Company Partners top ten most common business plan mistakes

Lawrence Gilbert at Company Partners has come up with his top ten most common business plan mistakes.

As someone who spends much of his time helping entrepreneurs develop their business plans, Lawrence has seen many hundreds.

Top ten business plan mistakes

  1. Typos and spellings – it sounds small, but it is a killer. Nowadays there is just no excuse. My own spelling is atrocious, but I use a spell checker all the time. Use a spell checker, proof-read your work, or get a friend to proof-read it. Sloppiness in producing the plan will indicate sloppiness in your business.
  2. Poor structure – again no excuse. There are templates and examples around, we ourselves run business plan workshops and there’s software that will structure it for you.
  3. Executive Summary – people get confused as to what that is. It’s simply a short, punchy, straight-to-the-point summary of all else in the plan. About 2 pages, that is interesting enough and factual enough to almost stand-alone. After reading it, you should want to reach for the phone to contact the author, or at least feel you want to read more in the main plan. Although at the front, it’s the last section to be done.
  4. No contact details on the cover page. Someone reading the plan shouldn’t have to hunt through it for contact details – put them clearly on the cover.
  5. Over hyped – expressions such as “fantastic”, “unique”, “incredible” are meaningless and over-hyping your product or service shows naivety. This is closely coupled to the next point…
  6. Lack of evidence – if you state a market figure, or statistic, try and show where it came from. It gains credibility. Do real market research; don’t just ask friends and family (they don’t count).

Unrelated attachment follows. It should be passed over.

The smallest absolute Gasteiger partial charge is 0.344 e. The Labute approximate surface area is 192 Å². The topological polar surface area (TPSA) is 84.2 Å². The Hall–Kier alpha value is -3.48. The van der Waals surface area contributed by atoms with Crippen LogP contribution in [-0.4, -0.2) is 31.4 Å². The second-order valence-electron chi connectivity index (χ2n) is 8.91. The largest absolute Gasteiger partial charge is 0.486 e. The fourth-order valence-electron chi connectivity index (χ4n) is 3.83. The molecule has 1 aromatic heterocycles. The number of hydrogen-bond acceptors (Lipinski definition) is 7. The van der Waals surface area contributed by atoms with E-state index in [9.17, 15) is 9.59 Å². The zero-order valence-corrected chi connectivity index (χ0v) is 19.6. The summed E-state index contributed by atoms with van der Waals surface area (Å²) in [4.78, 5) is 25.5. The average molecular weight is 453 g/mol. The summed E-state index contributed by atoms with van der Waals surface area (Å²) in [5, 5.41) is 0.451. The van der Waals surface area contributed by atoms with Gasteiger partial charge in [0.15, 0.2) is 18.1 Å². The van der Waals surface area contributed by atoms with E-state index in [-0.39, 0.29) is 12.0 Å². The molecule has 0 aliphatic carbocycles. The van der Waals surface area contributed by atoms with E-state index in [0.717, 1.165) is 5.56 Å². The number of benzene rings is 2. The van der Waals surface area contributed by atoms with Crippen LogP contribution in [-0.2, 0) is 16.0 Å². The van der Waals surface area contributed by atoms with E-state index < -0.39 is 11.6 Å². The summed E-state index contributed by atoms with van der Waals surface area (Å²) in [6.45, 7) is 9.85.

7. No effort made to sell the product/service – the proof of the concept comes when you get sales. There are many, many, good ideas around, but not all of them are commercial. Will customers actually give you their cash for your product? Get out there and make some sales, show it will be bought.
  8. Not using Appendix’s – cluttering up the plan with pages of market statistics is not conducive to having it read. No one will struggle through a badly organised plan, just mention the facts and refer to the full information in the relevant appendix.
  9. No detail to the sales and marketing plan – it’s as though you think that the product/service will sell itself – it won’t. This is often the worse part of the plans we see.
  10. Unbelievable and incomplete financials – We’ve all seen the “hockey-stick” projections, where in the first year the revenues are minimal, but then by golly they shoot up at an incredible rate. Having unrealistic numbers, or incomplete numbers, or contradicting numbers are all plan killers.

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